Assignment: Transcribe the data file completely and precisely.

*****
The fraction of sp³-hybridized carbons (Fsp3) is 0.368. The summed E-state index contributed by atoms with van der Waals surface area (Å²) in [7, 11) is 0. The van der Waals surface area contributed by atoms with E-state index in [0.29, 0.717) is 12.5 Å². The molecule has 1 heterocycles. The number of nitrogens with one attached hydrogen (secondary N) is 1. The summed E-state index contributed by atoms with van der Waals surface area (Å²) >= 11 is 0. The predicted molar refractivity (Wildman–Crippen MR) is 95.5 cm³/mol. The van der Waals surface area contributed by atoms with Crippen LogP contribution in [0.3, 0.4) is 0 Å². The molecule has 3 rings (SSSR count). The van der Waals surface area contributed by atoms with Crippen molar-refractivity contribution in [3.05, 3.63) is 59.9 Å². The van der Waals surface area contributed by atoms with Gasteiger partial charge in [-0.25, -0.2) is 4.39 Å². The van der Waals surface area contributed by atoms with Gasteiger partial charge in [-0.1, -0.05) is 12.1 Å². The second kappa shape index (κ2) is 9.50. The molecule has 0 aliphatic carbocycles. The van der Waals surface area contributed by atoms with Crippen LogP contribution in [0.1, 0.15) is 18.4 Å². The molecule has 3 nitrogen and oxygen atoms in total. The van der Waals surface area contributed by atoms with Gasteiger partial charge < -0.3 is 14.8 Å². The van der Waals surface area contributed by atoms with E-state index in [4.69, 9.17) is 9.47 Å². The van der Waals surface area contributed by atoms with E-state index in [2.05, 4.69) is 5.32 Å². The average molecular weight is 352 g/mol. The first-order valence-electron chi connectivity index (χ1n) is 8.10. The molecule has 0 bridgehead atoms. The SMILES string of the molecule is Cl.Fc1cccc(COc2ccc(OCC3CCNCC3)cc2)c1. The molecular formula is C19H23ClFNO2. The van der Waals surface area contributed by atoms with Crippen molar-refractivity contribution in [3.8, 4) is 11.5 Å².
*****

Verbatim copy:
The fraction of sp³-hybridized carbons (Fsp3) is 0.368. The summed E-state index contributed by atoms with van der Waals surface area (Å²) in [7, 11) is 0. The van der Waals surface area contributed by atoms with E-state index in [0.29, 0.717) is 12.5 Å². The molecule has 1 heterocycles. The number of nitrogens with one attached hydrogen (secondary N) is 1. The summed E-state index contributed by atoms with van der Waals surface area (Å²) >= 11 is 0. The predicted molar refractivity (Wildman–Crippen MR) is 95.5 cm³/mol. The van der Waals surface area contributed by atoms with Crippen LogP contribution in [0.3, 0.4) is 0 Å². The molecule has 3 rings (SSSR count). The van der Waals surface area contributed by atoms with Crippen molar-refractivity contribution in [3.05, 3.63) is 59.9 Å². The van der Waals surface area contributed by atoms with Gasteiger partial charge in [-0.25, -0.2) is 4.39 Å². The van der Waals surface area contributed by atoms with Gasteiger partial charge in [-0.1, -0.05) is 12.1 Å². The second kappa shape index (κ2) is 9.50. The molecule has 0 aliphatic carbocycles. The van der Waals surface area contributed by atoms with Crippen LogP contribution in [0.1, 0.15) is 18.4 Å². The molecule has 3 nitrogen and oxygen atoms in total. The van der Waals surface area contributed by atoms with Gasteiger partial charge < -0.3 is 14.8 Å². The van der Waals surface area contributed by atoms with E-state index in [4.69, 9.17) is 9.47 Å². The van der Waals surface area contributed by atoms with E-state index in [2.05, 4.69) is 5.32 Å². The average molecular weight is 352 g/mol. The first-order valence-electron chi connectivity index (χ1n) is 8.10. The molecule has 0 bridgehead atoms. The SMILES string of the molecule is Cl.Fc1cccc(COc2ccc(OCC3CCNCC3)cc2)c1. The molecular formula is C19H23ClFNO2. The van der Waals surface area contributed by atoms with Crippen molar-refractivity contribution in [3.8, 4) is 11.5 Å².